Words from the Past

Recently Nana Rylander surprised me.

She brought me an article I wrote in the Herald Democrat. Since I write something for the paper once a month or so, I didn't think much of it initially; although why would she bring me a copy of something I just wrote? Then I noticed the paper was somewhat yellow and rough to the touch. Then I read the date: April 4, 2004. Nana and I didn't even know each other then! I was serving at Trinity UMC in Denison at the time, and I wrote a response to the conservative commentator Cal Thomas that had appeared in the paper a few weeks previously.

To no one's surprise if you have been a part of a United Methodist congregation the last several decades, the issue of Mr Thomas' article was a question of homosexuality. A UMC pastor from Oregon had publicly announced that she was gay, and she was suspended from her office by her bishop pending a hearing. Mr Thomas said, "Methodists would be well advised to seek a denomination where God and not man is the supreme authority." Yeah, that comment made my stomach turn. One: committed Christians don't leave their church families when they face challenges. Two: a person's sexuality has nothing to do with God's authority. Anyway, you can borrow my copy of the article if you want to read my full response. Or I'll see if I can find it online and post it on Facebook.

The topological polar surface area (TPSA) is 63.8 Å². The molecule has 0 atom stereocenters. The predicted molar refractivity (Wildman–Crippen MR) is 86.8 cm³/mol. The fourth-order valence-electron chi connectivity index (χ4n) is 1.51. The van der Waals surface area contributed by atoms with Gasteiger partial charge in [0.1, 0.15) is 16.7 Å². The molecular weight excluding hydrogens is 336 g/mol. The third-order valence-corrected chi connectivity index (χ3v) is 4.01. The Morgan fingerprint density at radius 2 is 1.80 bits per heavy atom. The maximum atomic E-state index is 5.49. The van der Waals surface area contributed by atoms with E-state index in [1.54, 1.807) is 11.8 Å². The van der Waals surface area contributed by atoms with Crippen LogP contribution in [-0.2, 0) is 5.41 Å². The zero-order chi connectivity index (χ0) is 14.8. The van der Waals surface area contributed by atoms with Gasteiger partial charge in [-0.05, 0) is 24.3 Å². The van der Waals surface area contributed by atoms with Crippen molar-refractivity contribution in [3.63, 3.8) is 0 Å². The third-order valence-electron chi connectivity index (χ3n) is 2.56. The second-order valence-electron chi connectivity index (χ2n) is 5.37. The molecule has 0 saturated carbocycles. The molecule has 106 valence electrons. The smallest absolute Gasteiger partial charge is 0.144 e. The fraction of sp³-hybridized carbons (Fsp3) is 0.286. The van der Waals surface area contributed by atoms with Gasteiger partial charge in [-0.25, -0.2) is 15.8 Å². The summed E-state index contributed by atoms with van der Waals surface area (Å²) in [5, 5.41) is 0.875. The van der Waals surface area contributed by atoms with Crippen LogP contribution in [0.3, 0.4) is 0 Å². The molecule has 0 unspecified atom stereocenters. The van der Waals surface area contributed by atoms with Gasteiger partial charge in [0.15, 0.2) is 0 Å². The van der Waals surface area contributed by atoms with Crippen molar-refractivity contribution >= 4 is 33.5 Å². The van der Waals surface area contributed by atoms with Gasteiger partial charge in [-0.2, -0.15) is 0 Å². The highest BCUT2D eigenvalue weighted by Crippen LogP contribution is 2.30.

I'm thinking about this article today because our words tend to stick to us and follow us around. Our views change and evolve over time, and that's fine. But as I tell my kids all the time, with social media and online engagement, nothing you say or do is gone forever. Even if the post automatically disappears or you can back later and delete it, there's still a record of it somewhere. And just when you're filling out that job application or a college admissions officer is reading your essay, something pops up on a Google search and you're sunk. Spoken words, like gossip, do the same thing. Just because a stenographer isn't following you around doesn't mean your words in the hallway or on the phone won't appear somewhere else.

The psalmist declares, "Let the words of my mouth and the meditation of my heart be acceptable and pleasing in Your sight, O Lord, my rock and my Redeemer" (Psalm 19:14). This week, let's all consider the words we say, the social media comments we share, even the condition of our hearts-- those things that go unspoken. Are those thoughts and words glorifying God or serving to only make ourselves feel better? How would they be perceived by someone who disagreed with us? Are they lifting up or tearing down?

Because you never know what someone will cut out of the paper, or screenshot with their phone, and present to you in 2034 and say, "Hey I found this in my bedside table drawer or in my ancient iPhone X files!"